Thursday, December 20, 2012 at 5:28 PM
The shooting deaths of 26 people in Newtown, Connecticut last week – most of them children – have rekindled the debate over gun control. But it’s also prompted calls for more recognition and treatment of mental illness. That was a point of discussion today on 90.3’s call-in program The Sound of Ideas. Brian Bull has more.
Since the tragedy, people have sought answers as to how someone could commit such a horrific act—and how further incidents may be prevented. Many blame primarily easy access to guns, but others are making mental illness a focal point of the debate. Speculation has surrounded reports that gunman Adam Lanza had Asperger’s Syndrome, though there’s no tie between Asperger’s and violent behavior.
In fact, there’s no one profile of those who carry out large-scale violence, says Dan Flannery. He’s with the Begun Center for Violence Prevention Research and Education, at Case Western Reserve University. Flannery says there are common features though, that can be compounded by mental health issues.
“We know that these are angry, typically young people,” says Flannery. “They feel a sense of disenfranchisement, or rejection. Whether that’s rejection from his mother, or fear of getting placed in facility, etc. we know that there’s a fascination with violence and guns. And we know that there are easy access to weapons.”
Meanwhile, some media reports suggest that Lanza was possibly acting out against having been committed by his mother…who was found shot to death in her bedroom. Sound of Ideas guest Kristina Ragosta says trends towards deinstitutionalization—and a lack of treatment options—have basically caused the nation’s mental health system to fail those with severe mental illness.
“We’ve emptied the nation’s psychiatric hospitals, gutted state and local mental health programs, turned involuntary treatment into a debate point, instead of using it as a viable option to prevent tragedy and get help for people before these awful, awful things happen.”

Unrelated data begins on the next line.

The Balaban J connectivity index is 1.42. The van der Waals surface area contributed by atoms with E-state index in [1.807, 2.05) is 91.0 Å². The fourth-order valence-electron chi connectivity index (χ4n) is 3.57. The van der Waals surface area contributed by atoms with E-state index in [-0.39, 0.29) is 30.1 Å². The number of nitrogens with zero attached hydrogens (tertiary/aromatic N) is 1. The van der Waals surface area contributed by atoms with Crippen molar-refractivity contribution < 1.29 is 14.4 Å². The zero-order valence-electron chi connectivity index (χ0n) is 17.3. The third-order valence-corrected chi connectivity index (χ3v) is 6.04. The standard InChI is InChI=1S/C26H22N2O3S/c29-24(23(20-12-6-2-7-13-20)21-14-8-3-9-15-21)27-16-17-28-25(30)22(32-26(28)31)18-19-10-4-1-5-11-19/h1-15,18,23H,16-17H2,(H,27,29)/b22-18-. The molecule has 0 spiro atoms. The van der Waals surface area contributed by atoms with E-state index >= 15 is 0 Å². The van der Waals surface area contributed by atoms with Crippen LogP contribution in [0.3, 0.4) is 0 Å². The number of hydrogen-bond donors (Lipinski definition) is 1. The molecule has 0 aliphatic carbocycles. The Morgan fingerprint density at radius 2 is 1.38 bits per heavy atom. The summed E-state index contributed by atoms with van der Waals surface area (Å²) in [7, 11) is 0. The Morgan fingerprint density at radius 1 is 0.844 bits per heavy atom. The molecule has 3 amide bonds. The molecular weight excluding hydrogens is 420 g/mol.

Ragosta - Senior Legislative & Policy Counsel at the Treatment Advocacy Center—says there’s currently a bill that would clarify Ohio’s mental illness commitment law, to help people know when someone could be committed.
Another guest, D.J. Jaffee, also supports greater awareness of mental health issues in preventing violence. But Jaffee - Executive Director of the Mental Illness Policy Organization - argues that the current system is slanted more towards helping the “worried well” – troubled but otherwise largely functioning people – over those suffering severe mental disorders and psychoses, including schizophrenia.
“So what happens is, children who have extreme psychiatric disorders, are discharged from hospitals sicker and quicker to their parents. But because of confidentiality laws, the parents aren’t even allowed to know what the diagnosis is, what the treatments are, or what the next appointment is.”
Jaffee says the most seriously ill need to be prioritized, and the federal government also needs to create an official definition of “serious mental illness” to better match funding for mental health services.
Listeners also had their say. One of them, identified as “Loraine” in Shaker Heights, felt that regular, psychological testing of students in schools could help stave violent outbreaks.
“Y’know, children are referred to a psychologist if there’s a concern from the teacher,” said Loraine. “But I think along every grade level we need to do that, so in fact a profile can be developed, and some concerns or red lights, y’know, bells will go off about potential problems.”
Much remains to be learned about last Friday’s violent tragedy in Newtown. But mental health advocates are encouraged that in addition to gun control and school security, their issues too are finally getting more attention.
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